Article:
Judges have maybe 30 seconds to score your interview and write their notes before the next interview has to begin. Much like the interview itself, that's not a lot of time. You get up, move to the next judge and begin your interview. That small portion of time is really the only time they can score you and give you feedback. So what do they have time for?
Judges will usually score your interview 1-10. IF they have time, which is not always possible, they might write a few short notes like "good eye contact" or "good answers." So what does this feedback come from? What's the basis for it? It's simple really; how you make the judges feel. Did you impress them? Make them laugh? Pull them in emotionally? Or, did you feel awkward and make them feel awkward? Make them pull the answers out of you?
So how are you supposed to make them feel good and in turn, confident in you? AND, how do you use the feedback from the judges to prepare for your next interview? Let's dig into how to prepare for your pageant interview.
Okay, you have a general understanding of what pageant interview can look like, now let's dive into the details and tips on how to prepare for your pageant interview.
First things first, you have work to do before you ever walk into the interview room. You'll have to prepare your paperwork for the judges. We know, this sounds boring. However - this can actually set you up for success in your pageant interview because you can tell the judges what information is important to know about you before they ever talk to you. Which means, what you put in your paperwork can direct your entire interview. Chances are, if you put a really interesrting fact on your paperwork, you may be able to predict the first question you're asked in interview.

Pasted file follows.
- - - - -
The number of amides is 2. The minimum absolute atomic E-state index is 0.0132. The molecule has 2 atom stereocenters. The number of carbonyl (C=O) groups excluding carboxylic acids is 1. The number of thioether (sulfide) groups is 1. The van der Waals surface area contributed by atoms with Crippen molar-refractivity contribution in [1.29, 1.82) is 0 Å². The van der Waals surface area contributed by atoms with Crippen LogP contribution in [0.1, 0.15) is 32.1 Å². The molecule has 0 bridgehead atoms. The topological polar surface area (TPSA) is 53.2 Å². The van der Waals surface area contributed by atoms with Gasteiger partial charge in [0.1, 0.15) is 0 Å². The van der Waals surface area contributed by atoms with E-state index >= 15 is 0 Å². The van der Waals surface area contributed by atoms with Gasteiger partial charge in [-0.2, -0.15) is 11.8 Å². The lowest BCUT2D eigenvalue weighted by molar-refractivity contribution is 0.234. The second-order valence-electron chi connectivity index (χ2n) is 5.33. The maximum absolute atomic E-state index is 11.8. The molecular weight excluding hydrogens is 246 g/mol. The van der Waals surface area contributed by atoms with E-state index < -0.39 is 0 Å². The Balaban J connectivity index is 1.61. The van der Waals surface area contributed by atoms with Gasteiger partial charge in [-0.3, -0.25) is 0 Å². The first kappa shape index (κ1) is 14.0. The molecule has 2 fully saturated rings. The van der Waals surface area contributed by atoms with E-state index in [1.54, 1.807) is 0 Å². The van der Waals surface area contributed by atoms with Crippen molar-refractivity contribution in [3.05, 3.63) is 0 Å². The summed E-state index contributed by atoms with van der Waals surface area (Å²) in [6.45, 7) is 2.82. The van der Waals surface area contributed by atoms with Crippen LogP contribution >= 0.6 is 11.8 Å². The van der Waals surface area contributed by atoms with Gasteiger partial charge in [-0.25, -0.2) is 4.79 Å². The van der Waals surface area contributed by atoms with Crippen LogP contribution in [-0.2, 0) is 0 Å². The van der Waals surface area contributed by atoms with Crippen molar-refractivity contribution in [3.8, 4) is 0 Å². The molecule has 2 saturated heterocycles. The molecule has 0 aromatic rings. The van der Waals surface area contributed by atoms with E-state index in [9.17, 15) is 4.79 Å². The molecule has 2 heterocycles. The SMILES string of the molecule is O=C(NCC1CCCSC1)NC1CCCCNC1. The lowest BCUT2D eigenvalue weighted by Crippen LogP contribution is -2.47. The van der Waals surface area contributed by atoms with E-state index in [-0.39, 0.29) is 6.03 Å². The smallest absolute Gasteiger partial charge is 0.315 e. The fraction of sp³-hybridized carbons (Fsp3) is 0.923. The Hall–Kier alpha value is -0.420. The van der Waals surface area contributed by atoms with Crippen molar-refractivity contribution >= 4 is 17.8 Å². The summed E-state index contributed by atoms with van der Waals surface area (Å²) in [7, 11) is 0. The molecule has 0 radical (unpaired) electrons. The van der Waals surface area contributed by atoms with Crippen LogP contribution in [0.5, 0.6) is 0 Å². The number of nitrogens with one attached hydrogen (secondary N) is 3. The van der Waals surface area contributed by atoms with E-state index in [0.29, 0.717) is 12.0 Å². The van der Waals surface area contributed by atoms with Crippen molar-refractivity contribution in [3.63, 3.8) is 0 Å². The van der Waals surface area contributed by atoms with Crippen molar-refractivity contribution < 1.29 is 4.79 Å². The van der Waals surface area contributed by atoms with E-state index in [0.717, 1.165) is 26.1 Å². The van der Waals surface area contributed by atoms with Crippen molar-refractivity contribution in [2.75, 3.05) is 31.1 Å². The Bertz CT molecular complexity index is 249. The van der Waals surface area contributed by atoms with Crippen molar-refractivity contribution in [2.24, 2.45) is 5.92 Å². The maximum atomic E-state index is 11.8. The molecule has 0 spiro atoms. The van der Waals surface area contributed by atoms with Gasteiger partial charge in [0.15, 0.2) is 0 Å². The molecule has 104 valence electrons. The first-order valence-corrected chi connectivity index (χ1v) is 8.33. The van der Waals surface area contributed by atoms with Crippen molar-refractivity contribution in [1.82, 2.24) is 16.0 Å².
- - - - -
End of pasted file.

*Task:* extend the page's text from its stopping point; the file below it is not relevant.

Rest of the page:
What types of paperwork will you be required to prepare? Most pageants will have you prepare a contestant resume or fact sheet. Some heavily platform-based pageants will also have you write a platform essay. We have an entire course called Pageant Paperwork & Resume (Examples, Templates & Tips) that will show you how to fill out your paperwork and stand out before interview. We highly recommend you check that out before starting on your paperwork.
Next thing to be mindful of with pageant paperwork is meeting your deadlines. Each system has its own process for submtiting your paperwork, including its own deadlines for submission. This information is usually included in your pageant handbook or one of the info packets you receive after signing up. If you've looked everywhere (and we do mean in every email, info packet, and smoke signal) and can't find the information, reach out to your director or contestant coordinator.
And finally, don't skip the deets! What we mean is, if a director says your bio sheet needs to be one page only, and you've submitted two... you're doing it wrong. The rules are in place for a reason so follow the instructions. You don't want to leave a negative impression before you ever get there.
Now, there's something you should know before your pageant. Your judges may not get your paperwork until the day of your interview. They may only have a minute to review it before you sit down in their chair. That means your paperwork has to stand out. No mistakes, no typos and full of information they could use to start a conversation. If you're not sure how to do that, we'd recommend seeing a pageant coach. We even have Pageant Planet's prep membership that you can work with a coach to prepare for all aspects of your competition. You can check that out at Pageant Planet Pageant Prep.
Miss Indiana US 2020 Jessica Hopper. Photo: Jessica Hopper
Practice Pageant Interview Questions
How do you become great at literally anything in the world? You practice. Not just once or twice, either. You practice consistently. You practice every single day. This is how you need to approach pageant interview as well.
First, you'll need practice interview questions. Lucky for you, we've compiled 233 absolutely free practice pageant interview questions. These questions are the same ones that Cheslie Kryst, Miss USA 2019 used when she prepared for her interview. Not only are we giving you the questions completely free, we'll tell you how she used them and how you can too. Have them sent to your email here:
Now that you have the questions, we want you to print out the pages. Next, cut the pages into little strips with one question per strip. You could rewrite them all by hand on flashcards too if that's better for you. The most important part is that you have individual questions. Now, put all your strips in a jar (or cards in a stack). Each day when you're getting ready, pull 5 strips (or cards) and answer those questions in the mirror.